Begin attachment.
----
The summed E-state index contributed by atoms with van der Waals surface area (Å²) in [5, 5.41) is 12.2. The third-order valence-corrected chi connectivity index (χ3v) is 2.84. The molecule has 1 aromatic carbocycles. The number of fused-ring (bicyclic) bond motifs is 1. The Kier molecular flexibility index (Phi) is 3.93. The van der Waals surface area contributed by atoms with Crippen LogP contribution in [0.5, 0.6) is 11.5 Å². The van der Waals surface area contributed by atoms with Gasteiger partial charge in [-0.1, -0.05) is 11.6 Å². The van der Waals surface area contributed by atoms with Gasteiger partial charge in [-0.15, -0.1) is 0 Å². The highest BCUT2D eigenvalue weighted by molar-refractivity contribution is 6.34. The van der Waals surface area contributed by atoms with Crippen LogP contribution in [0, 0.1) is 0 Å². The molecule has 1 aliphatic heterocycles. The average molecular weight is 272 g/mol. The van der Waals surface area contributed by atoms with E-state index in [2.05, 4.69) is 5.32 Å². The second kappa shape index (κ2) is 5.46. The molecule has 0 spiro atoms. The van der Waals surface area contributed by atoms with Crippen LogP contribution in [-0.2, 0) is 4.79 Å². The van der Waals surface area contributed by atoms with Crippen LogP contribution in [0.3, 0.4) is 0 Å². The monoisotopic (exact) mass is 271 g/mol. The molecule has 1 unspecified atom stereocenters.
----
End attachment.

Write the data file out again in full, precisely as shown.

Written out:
The summed E-state index contributed by atoms with van der Waals surface area (Å²) in [5, 5.41) is 12.2. The third-order valence-corrected chi connectivity index (χ3v) is 2.84. The molecule has 1 aromatic carbocycles. The number of fused-ring (bicyclic) bond motifs is 1. The Kier molecular flexibility index (Phi) is 3.93. The van der Waals surface area contributed by atoms with Crippen LogP contribution in [0.5, 0.6) is 11.5 Å². The van der Waals surface area contributed by atoms with Gasteiger partial charge in [-0.1, -0.05) is 11.6 Å². The van der Waals surface area contributed by atoms with Gasteiger partial charge in [-0.15, -0.1) is 0 Å². The highest BCUT2D eigenvalue weighted by molar-refractivity contribution is 6.34. The van der Waals surface area contributed by atoms with Crippen LogP contribution in [0, 0.1) is 0 Å². The molecule has 1 aliphatic heterocycles. The average molecular weight is 272 g/mol. The van der Waals surface area contributed by atoms with E-state index in [2.05, 4.69) is 5.32 Å². The second kappa shape index (κ2) is 5.46. The molecule has 0 spiro atoms. The van der Waals surface area contributed by atoms with Crippen LogP contribution in [-0.2, 0) is 4.79 Å². The van der Waals surface area contributed by atoms with Crippen LogP contribution in [0.3, 0.4) is 0 Å². The monoisotopic (exact) mass is 271 g/mol. The molecule has 1 unspecified atom stereocenters.